You Might Be Unable to Detect Certain Smells

Author: Agata Blaszczak Boxe

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When Niels Hoven was 10 years old, he discovered something curious about himself: he could not smell certain odors. As he was walking through the woods at summer camp one day, other kids started complaining of skunk smell, but he just couldn't detect it.

This bizarre olfactory phenomenon has persisted throughout his life. And it is not like Hoven does not have a sense of smell — it is just that he can't detect certain odors, mostly unpleasant ones. "For example, I often can't smell farts," he writes on his blog. It's "debatable whether or not this is a blessing in disguise, but I will say it's a little unnerving to flatulate (is that a word?) and have no idea whether or not the people around me can smell it."

Hoven's lack of sensitivity to certain smells has a scientific name: specific anosmia. Like Hoven, people with the condition are unable to detect one or several odors, but their olfactory detection of most substances is unaffected. It is therefore different from general anosmia, which is a complete loss of smell, either due to illness like chronic meningitis or head trauma.

The first scientific records of specific anosmia date back to 1893, when researchers described people who were able to detect every smell but vanilla. Since then, scientists thought it was a pretty rare phenomenon, with a prevalence of less than 1 percent for skunk smell, for instance.

But a new study suggests that the condition may not be rare at all, as its prevalence can reach even 20 percent, depending on the type of smell.

For the study, published this month in Cortex, the researchers recruited 1600 volunteers without known olfactory impairment and tested their sensitivity to a couple of different odors out of 20 that were available. Of all the odors used in the study, seven were related to food, three were associated with flowers, four were musky odors, two smelled of sandalwood and the four remaining ones represented other types of smells.

About 34 percent of the people in the study were anosmic to at least one of the 20 odors, the researchers found.

"For 18 out of the 20 odors, there was at least one participant with specific anosmia," the researchers said. But it turned out that the prevalence of the condition varied widely, reaching up to 20 percent for one sandalwood-like type of smell.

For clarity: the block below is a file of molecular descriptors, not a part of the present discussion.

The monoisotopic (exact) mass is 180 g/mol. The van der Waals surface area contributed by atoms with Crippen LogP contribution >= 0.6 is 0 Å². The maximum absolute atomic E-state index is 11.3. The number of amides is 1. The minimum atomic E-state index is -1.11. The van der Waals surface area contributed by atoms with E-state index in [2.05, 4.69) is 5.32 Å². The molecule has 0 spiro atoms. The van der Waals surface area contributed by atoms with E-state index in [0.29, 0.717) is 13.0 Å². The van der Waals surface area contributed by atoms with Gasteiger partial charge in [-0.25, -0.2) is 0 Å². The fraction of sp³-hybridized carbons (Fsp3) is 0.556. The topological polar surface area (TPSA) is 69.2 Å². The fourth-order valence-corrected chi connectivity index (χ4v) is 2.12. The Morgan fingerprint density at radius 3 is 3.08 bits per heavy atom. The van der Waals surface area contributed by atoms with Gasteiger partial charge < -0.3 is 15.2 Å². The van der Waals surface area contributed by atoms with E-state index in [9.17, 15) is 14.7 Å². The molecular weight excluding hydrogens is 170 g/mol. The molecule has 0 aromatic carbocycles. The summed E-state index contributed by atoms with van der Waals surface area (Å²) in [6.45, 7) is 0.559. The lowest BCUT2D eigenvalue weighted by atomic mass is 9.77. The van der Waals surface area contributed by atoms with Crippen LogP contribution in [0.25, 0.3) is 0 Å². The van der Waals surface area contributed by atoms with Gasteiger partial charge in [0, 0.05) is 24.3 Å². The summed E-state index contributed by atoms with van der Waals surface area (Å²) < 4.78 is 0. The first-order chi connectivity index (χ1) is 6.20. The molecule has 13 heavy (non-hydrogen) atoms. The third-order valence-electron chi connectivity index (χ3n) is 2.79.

The investigators also found that, the higher molecular weight a substance had, the more people seemed to be insensitive to its smell. This is probably because higher molecular weight may make smells less volatile, hindering their passage through the nasal mucosa, the scientists said.

But there was more to the findings. In another experiment in the study, the researchers picked 25 people with specific anosmia. Most of them (15) were anosmic to musk odor. The people then underwent an olfactory training — they were given bottles with the specific odors they could not normally detect and were asked to sniff them twice daily. The training was initially supposed to last at least four months, but some of the participants finished it after two months due to time constraints.

At the end of the experiment, all 25 people showed improvement in their ability to detect the smells they were initially insensitive to. It is possible that the increased exposure to the specific odors made those odors relevant to the people, possibly stimulating the expression of smell receptors that are necessary to perceive those odors, the researchers said.

"Daily, we are exposed to thousands of different odors," study author Thomas Hummel, of the Smell and Taste Clinic at TU Dresden in Germany, told Braindecoder. "But we don't perceive them all; we just perceive a small portion of them consciously."

Since the gazillions of different odors that exist are not relevant to us all the time, only a certain percentage of smell receptors are normally expressed. But we may begin to express the receptors that were not expressed before once an odor becomes relevant to us.

Sensory information that we receive from our environment is normally filtered in the thalamus, but this part of the brain is largely bypassed when it comes to receiving olfactory information. The new findings suggest that specific anosmia may therefore serve as a filter of olfactory information that can be altered by exposure to smells.

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